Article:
Looking at wiring in a small fan for an air cooler to my compressor so the
fan runs when the compressor does. Compressor is 240, fan is 120. Do I wire
in on one of the motor legs from the coil and just use a dirty neutral?
gotcha. and I didn't read your OP carefully enough to
realize what you are really asking about is how to run the
fan ONLY when there is a current draw on the motor. Do you
have a Grainger's catalog?
I don't think it's strictly to code, but the small current for a fan isn't
going to hurt anything being in the neutral. I'd do it, otherwise, you need
a relay for it...or a transformer (240 to 120), then you could connect the
fan housing to neutral.
Is that necessary, normally the large pulley on the compressor pump is
plenty. These things run hot and last for years running hot. A company
that I worked for had a compressor room with 8, 200 gallon compressors
running virtually non-stop all day long and the room was HOT.
Depending on the make and model of your compressor you may get away with
this mod I did on one some years back. I was able to change one of the
pulleys to a double pulley that I then used to drive a small fan rig device
thingy that I concocted. Use your imagination and you'll probably get what I
mean. Anyway the fan ran whenever the compressor did and helped to cool it.
But hot is not good. Shortens the life of the unit so even one that runs
for years can run even longer in a better environment Industrial
compressors are cooled with fans or outside cooling towers to keep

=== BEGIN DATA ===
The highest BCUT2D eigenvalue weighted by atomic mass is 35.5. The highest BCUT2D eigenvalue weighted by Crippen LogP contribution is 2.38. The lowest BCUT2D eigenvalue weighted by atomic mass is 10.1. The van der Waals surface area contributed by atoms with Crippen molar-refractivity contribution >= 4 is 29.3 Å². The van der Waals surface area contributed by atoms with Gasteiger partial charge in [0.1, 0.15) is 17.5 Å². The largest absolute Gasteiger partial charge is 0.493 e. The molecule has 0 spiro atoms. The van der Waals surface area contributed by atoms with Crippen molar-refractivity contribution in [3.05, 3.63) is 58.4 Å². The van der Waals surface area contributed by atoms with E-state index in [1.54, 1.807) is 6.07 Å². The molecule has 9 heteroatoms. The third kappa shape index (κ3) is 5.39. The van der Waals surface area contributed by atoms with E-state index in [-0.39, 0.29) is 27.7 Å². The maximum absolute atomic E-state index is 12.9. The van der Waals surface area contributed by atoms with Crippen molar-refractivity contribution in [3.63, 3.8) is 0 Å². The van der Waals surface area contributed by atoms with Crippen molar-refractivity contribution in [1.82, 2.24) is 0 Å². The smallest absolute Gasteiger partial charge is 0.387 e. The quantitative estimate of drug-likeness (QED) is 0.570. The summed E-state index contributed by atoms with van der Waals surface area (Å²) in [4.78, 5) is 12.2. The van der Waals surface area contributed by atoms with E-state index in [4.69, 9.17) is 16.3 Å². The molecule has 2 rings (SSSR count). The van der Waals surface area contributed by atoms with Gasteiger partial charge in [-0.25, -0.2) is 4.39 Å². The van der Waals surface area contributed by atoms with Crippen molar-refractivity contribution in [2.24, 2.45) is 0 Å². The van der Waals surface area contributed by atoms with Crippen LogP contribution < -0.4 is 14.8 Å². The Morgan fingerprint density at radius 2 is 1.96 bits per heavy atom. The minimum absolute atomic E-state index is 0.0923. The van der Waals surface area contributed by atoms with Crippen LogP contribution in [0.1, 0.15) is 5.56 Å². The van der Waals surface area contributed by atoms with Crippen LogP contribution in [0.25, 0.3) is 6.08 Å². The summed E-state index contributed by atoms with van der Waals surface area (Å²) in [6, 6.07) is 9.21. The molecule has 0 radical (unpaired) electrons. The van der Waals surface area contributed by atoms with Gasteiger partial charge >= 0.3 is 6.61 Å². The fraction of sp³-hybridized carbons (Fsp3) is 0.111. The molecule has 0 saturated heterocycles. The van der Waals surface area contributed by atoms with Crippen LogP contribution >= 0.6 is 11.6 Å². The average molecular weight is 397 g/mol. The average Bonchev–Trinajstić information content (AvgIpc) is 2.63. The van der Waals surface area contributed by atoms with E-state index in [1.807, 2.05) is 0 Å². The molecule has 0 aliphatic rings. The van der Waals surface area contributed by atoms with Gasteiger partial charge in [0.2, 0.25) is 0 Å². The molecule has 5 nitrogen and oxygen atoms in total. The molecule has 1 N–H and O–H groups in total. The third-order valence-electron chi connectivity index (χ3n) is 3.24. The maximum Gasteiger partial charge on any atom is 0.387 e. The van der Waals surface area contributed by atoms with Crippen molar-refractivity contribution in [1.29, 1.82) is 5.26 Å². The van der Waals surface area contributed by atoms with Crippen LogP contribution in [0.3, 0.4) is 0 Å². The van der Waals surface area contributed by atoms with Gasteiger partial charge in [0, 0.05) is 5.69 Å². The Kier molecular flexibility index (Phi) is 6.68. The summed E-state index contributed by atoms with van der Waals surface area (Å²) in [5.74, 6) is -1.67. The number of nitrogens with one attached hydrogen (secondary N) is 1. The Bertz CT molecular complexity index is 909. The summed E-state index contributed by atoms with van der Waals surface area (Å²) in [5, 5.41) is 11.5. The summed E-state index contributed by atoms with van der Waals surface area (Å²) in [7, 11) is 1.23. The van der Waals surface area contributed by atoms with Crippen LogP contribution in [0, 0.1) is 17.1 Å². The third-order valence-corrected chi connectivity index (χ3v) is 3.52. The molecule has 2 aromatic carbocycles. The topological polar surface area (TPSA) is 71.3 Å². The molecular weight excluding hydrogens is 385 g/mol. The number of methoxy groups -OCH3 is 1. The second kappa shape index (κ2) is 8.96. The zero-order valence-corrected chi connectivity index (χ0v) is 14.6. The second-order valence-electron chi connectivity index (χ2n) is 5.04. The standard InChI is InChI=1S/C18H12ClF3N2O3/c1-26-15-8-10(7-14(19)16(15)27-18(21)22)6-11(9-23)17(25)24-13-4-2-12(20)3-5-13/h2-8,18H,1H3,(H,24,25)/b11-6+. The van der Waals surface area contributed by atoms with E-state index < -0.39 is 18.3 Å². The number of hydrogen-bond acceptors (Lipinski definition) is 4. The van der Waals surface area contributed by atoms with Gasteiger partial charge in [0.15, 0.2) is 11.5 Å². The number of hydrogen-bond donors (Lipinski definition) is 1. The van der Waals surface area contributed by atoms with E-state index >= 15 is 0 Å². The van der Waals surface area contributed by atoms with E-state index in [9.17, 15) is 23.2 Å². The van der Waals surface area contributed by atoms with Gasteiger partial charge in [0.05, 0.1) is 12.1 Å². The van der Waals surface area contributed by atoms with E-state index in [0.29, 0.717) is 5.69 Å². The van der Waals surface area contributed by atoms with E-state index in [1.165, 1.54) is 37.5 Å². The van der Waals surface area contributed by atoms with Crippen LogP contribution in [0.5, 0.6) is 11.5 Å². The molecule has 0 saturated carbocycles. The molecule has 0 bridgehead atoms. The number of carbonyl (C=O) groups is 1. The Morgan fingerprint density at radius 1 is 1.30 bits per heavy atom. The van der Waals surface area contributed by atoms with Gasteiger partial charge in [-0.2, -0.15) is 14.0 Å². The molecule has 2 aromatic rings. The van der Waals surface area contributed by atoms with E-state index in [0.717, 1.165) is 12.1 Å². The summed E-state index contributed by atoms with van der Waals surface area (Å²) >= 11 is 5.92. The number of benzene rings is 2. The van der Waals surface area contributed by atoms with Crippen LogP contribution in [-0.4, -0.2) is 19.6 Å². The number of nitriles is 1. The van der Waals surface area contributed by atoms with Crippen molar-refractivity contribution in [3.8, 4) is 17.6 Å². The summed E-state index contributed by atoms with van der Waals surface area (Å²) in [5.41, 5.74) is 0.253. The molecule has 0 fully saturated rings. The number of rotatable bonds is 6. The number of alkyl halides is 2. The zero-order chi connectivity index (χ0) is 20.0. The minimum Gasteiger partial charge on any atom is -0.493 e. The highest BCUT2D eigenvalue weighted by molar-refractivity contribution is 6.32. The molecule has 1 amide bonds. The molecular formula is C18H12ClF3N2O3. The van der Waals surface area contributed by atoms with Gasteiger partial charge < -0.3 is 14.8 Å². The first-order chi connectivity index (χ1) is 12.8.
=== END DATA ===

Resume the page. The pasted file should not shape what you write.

temperatures down. Air intakes are often outside to keep the temperature
down. Discharge air temperatures can easily reach 250+ degrees.
Don't go there, it's not worth it.
I could tell you a legal way to do it, but the cost of the equipment far
outweigh the benefits.
Find a 120V outlet and plug fan into it.
Forget to unplug it some night, so what?
By your own description, it is small, so power consumption is not an issue.
KISS definitely applies here.
S/A: Challenge, The Bullet Proof Boat, (Under Construction in the Southland)
What you are contemplating can be done correctly if the supply wiring
contains 4 wires including a separate ground conductor, You can connect to
any neutral along the path of the wiring that supplies a load that is
connected only to the opposite side of the 240 v. connection you use to
connect the fan. A word of caution. Usually the pressure switch for a 240 v.
compressor contains 2 switch connections, They are not always both used on
some units. Meaning that the motor is not completely disconnected only the
current path is broken, if this is so connecting a fan to the single switch
will result in the fan continuing to draw current through the compressor
windings from the opposite leg after the compressor has shut off. A small
fan would continue to run, possibly a bit slower. You could utilize the
second switch set to disconnect the fan and remedy this.
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